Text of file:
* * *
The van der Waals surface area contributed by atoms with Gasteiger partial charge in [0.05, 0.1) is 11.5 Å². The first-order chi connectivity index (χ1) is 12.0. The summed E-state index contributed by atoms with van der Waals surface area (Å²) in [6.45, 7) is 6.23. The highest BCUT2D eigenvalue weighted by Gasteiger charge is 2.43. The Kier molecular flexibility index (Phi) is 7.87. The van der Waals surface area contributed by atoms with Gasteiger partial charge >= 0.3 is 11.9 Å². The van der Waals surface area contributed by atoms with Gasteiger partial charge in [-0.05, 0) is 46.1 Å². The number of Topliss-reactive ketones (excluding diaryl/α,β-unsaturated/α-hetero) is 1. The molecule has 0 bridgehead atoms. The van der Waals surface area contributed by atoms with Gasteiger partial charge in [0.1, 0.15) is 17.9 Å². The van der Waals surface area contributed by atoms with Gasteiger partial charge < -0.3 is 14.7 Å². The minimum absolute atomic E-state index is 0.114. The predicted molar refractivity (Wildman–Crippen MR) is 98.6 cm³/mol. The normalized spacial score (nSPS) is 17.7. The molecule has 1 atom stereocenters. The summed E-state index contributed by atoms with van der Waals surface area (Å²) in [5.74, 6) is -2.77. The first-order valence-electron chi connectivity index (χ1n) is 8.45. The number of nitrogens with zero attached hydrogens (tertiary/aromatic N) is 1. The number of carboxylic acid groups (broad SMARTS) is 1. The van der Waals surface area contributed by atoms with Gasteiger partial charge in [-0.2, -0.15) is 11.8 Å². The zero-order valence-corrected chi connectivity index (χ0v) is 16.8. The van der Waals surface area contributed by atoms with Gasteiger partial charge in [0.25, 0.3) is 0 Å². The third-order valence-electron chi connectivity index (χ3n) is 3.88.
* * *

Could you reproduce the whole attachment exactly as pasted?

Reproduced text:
The van der Waals surface area contributed by atoms with Gasteiger partial charge in [0.05, 0.1) is 11.5 Å². The first-order chi connectivity index (χ1) is 12.0. The summed E-state index contributed by atoms with van der Waals surface area (Å²) in [6.45, 7) is 6.23. The highest BCUT2D eigenvalue weighted by Gasteiger charge is 2.43. The Kier molecular flexibility index (Phi) is 7.87. The van der Waals surface area contributed by atoms with Gasteiger partial charge >= 0.3 is 11.9 Å². The van der Waals surface area contributed by atoms with Gasteiger partial charge in [-0.05, 0) is 46.1 Å². The number of Topliss-reactive ketones (excluding diaryl/α,β-unsaturated/α-hetero) is 1. The molecule has 0 bridgehead atoms. The van der Waals surface area contributed by atoms with Gasteiger partial charge in [0.1, 0.15) is 17.9 Å². The van der Waals surface area contributed by atoms with Gasteiger partial charge < -0.3 is 14.7 Å². The minimum absolute atomic E-state index is 0.114. The predicted molar refractivity (Wildman–Crippen MR) is 98.6 cm³/mol. The normalized spacial score (nSPS) is 17.7. The molecule has 1 atom stereocenters. The summed E-state index contributed by atoms with van der Waals surface area (Å²) in [5.74, 6) is -2.77. The first-order valence-electron chi connectivity index (χ1n) is 8.45. The number of nitrogens with zero attached hydrogens (tertiary/aromatic N) is 1. The number of carboxylic acid groups (broad SMARTS) is 1. The van der Waals surface area contributed by atoms with Gasteiger partial charge in [-0.2, -0.15) is 11.8 Å². The zero-order valence-corrected chi connectivity index (χ0v) is 16.8. The van der Waals surface area contributed by atoms with Gasteiger partial charge in [0.25, 0.3) is 0 Å². The third-order valence-electron chi connectivity index (χ3n) is 3.88.